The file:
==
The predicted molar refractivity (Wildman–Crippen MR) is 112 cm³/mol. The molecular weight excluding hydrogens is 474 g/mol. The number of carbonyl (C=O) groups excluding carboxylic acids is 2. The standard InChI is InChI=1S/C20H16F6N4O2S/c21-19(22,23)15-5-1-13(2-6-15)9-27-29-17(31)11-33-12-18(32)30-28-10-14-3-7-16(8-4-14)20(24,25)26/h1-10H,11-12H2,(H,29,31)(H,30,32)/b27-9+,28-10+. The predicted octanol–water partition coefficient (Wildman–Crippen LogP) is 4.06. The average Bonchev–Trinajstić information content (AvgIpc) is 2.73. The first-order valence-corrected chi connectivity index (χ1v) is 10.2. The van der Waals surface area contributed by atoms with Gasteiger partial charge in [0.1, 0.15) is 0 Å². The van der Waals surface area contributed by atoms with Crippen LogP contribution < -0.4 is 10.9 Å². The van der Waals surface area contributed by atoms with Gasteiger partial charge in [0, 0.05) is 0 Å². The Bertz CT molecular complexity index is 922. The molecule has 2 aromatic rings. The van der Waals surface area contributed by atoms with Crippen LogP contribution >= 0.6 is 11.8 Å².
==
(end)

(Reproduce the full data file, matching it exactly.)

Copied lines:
The predicted molar refractivity (Wildman–Crippen MR) is 112 cm³/mol. The molecular weight excluding hydrogens is 474 g/mol. The number of carbonyl (C=O) groups excluding carboxylic acids is 2. The standard InChI is InChI=1S/C20H16F6N4O2S/c21-19(22,23)15-5-1-13(2-6-15)9-27-29-17(31)11-33-12-18(32)30-28-10-14-3-7-16(8-4-14)20(24,25)26/h1-10H,11-12H2,(H,29,31)(H,30,32)/b27-9+,28-10+. The predicted octanol–water partition coefficient (Wildman–Crippen LogP) is 4.06. The average Bonchev–Trinajstić information content (AvgIpc) is 2.73. The first-order valence-corrected chi connectivity index (χ1v) is 10.2. The van der Waals surface area contributed by atoms with Gasteiger partial charge in [0.1, 0.15) is 0 Å². The van der Waals surface area contributed by atoms with Crippen LogP contribution < -0.4 is 10.9 Å². The van der Waals surface area contributed by atoms with Gasteiger partial charge in [0, 0.05) is 0 Å². The Bertz CT molecular complexity index is 922. The molecule has 2 aromatic rings. The van der Waals surface area contributed by atoms with Crippen LogP contribution >= 0.6 is 11.8 Å².